Sir Alex Ferguson's achievements as manager of Manchester United have been so great over such a sustained period, it's hard to believe his position at Old Trafford has ever been challenged.
The day City left United feeling blue
Sir Alex Ferguson's achievements as manager of Manchester United have been so great over such a sustained period, it's hard to believe his position at Old Trafford has ever been challenged. But, rewind to September 23, 1989, and the Scotsman's short-term prospects appeared bleak. Ferguson had taken the United job in November 1986 fresh from a period of trophy-laden glory as boss of Aberdeen and he was expected to break the domestic dominance of Liverpool in England, just as he had destroyed the duopoly of Celtic and Rangers north of the border.
After United finished 11th in that first season under Ferguson's charge, the Red Devils grabbed second spot in 1988, raising hopes of a more concerted push for a first title in more than 20 years, only to finish in mid-table once again in 1989. A summer of spending followed, with Ferguson acquiring the service of Mike Phelan, Neil Webb and Paul Ince to play in midfield, Gary Pallister as a central defender and, latterly, Danny Wallace, a promising winger, for a total of £6.75 million (Dh40.7m) in transfer fees - small fry by the standards of today's big spenders, but a small fortune in the cash-strapped 1980s.
With this quintet joining a squad that also included Bryan Robson, Steve Bruce and Mark Hughes, the Reds scored a stunning 4-1 victory over Arsenal on the opening day of the season. The victory proved another false start, however, as United picked up only four points from their next five games prior to the Manchester derby and question marks hung over Ferguson's managerial capabilities. Manchester City, meanwhile, had secured promotion back to the First Division the previous May, but won only once in their opening six games in the top flight.
In truth, the Blues were, at this time, both literally and metaphorically United's poor relations. Peter Swales, the club's ambitious but flawed chairman, had embarked on a period of overspending in the mid-Seventies which left the Blues financially burdened and, eventually, humbled by relegation in 1983. With meagre resources, City fought their way back to the top flight in 1985, were relegated again two years later before winning promotion once more in 1989, guided back to the big-time by Mel Machin, a softly spoken former coach of Norwich City.
A happy by product of these debt-ridden times was that City were forced to look inwards for new recruits to strengthen the side and the team that took the field against United featured five products of the youth squad, including Paul Lake, arguably one of the greatest players ever to play for the club. The opening minutes were typical of many Manchester derbies - frantic, frenetic and largely forgettable. In truth, the main action was occurring in the stadium's North Stand, as rival fans clashed violently and when their battles spilt onto the pitch, referee Neil Midgeley was forced to stop the game, ordering the players back to the dressing rooms while the police restored order.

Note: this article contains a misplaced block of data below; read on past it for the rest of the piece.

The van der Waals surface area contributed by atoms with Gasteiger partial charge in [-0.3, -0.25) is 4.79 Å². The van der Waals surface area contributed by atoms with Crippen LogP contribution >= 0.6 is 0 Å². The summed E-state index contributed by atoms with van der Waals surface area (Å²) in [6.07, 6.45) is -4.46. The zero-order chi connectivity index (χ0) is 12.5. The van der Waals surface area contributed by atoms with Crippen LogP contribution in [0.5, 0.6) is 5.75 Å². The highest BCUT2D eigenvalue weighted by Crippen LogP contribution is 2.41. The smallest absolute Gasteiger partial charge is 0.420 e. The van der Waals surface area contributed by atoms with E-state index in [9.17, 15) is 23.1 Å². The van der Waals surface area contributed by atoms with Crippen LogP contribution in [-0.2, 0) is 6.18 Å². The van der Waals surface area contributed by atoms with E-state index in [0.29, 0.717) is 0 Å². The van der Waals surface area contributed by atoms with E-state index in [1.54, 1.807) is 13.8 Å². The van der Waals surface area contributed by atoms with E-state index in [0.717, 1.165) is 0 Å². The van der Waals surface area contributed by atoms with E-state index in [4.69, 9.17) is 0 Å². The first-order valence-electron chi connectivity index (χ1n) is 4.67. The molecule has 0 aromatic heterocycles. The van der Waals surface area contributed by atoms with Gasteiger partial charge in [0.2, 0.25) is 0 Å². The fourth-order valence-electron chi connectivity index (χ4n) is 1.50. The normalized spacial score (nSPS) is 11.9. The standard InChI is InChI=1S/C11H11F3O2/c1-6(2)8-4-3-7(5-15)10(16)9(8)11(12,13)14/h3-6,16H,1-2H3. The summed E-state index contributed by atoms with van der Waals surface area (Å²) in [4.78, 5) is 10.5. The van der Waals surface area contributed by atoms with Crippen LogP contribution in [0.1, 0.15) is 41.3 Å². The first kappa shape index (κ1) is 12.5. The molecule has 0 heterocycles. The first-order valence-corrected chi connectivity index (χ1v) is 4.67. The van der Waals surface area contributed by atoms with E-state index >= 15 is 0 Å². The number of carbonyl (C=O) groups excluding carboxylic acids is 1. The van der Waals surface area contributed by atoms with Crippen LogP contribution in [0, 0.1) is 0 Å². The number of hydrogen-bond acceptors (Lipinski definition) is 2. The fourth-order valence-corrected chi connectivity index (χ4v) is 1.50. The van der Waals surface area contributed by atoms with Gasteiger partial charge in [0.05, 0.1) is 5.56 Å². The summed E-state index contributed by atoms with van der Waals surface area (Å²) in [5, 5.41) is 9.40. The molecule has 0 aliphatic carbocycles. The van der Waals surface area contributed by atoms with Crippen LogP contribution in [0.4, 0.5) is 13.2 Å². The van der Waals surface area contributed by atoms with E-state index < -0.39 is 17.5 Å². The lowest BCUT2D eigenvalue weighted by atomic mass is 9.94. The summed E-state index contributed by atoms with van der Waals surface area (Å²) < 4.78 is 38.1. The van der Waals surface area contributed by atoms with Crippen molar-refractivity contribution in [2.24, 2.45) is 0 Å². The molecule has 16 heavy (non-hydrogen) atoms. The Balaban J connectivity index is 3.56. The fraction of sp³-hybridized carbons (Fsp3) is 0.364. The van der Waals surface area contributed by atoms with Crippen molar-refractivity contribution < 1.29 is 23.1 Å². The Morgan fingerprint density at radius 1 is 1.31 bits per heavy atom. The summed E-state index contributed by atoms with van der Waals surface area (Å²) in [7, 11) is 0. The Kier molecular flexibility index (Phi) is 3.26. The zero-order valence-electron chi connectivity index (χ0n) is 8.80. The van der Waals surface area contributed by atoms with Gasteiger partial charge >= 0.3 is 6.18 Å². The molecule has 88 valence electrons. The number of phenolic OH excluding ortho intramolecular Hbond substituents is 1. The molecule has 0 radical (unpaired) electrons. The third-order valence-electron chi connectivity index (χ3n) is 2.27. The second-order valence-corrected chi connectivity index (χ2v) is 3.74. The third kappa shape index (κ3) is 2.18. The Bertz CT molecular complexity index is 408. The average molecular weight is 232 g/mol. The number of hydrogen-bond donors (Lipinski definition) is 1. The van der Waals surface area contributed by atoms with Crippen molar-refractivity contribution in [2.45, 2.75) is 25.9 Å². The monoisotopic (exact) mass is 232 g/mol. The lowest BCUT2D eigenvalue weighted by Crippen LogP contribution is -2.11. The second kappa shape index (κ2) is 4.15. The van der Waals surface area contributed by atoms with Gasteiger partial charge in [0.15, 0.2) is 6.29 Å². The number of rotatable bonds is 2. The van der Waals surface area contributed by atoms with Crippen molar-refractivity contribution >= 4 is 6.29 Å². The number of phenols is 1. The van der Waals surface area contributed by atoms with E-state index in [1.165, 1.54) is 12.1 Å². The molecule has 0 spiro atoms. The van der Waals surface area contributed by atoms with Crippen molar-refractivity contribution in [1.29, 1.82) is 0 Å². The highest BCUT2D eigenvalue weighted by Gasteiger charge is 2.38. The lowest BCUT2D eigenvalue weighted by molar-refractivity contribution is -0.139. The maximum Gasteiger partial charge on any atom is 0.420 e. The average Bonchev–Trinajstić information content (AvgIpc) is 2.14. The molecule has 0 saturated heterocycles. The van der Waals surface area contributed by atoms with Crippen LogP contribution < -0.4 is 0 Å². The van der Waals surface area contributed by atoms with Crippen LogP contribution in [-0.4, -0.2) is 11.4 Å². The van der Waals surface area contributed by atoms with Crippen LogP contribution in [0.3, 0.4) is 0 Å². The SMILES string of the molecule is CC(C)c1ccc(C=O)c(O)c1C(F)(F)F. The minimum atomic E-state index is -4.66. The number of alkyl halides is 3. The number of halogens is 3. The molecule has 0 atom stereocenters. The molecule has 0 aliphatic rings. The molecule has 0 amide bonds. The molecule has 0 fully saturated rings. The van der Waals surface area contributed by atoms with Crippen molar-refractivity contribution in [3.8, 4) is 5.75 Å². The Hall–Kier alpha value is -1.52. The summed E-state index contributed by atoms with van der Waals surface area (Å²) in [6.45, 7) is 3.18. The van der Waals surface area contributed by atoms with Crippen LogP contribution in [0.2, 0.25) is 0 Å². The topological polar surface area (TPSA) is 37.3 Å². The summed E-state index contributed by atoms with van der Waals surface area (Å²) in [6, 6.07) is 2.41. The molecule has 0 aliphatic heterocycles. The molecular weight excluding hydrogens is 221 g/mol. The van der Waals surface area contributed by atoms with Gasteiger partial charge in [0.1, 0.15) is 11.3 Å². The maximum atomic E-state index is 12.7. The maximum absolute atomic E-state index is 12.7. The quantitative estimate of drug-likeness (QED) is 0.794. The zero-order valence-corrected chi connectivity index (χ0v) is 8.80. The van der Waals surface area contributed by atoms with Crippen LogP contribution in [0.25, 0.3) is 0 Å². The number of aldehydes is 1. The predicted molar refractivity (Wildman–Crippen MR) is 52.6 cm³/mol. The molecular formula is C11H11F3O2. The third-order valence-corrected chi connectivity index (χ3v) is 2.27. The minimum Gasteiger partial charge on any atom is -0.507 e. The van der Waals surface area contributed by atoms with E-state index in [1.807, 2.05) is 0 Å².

The game resumed after a nine minute interval and it was City who responded better, with first David Oldfield and then Trevor Morley scoring scrambled goals for the home side before a sublime header by Ian Bishop put the Blues three goals ahead after only 36 minutes. Blues fans in the 43,246 crowd could scarcely believe their side's good fortune. United stalwart Mark Hughes scored a screaming volley five minutes after half-time, suggesting the Reds were capable of a famous comeback, until Lake carved the away side's defence open in the 58th minute, and squared the ball to Oldfield, who scored City's fourth with a simple tap-in.
Then David White crossed from the right for Andy Hinchcliffe to put City further ahead in the 62nd minute with a powerful header. Both White and Hinchcliffe were, like Lake, graduates of City's impressive youth development scheme. With United facing their biggest ever derby defeat, few of their supporters stayed to watch the final half hour. City fans meanwhile, buoyed by their side's first win against their neighbours in five years, quickly dubbed the game the "Maine Road massacre".
Ferguson later confided this defeat was "the most embarrassing of my management career," but remained unbeaten in the fixture until November 2002, when Kevin Keegan's City side scored a 3-1 win in the final derby at Maine Road. Machin fared less well and was dismissed by City in November 1989 with the club bottom of the league. email@example.com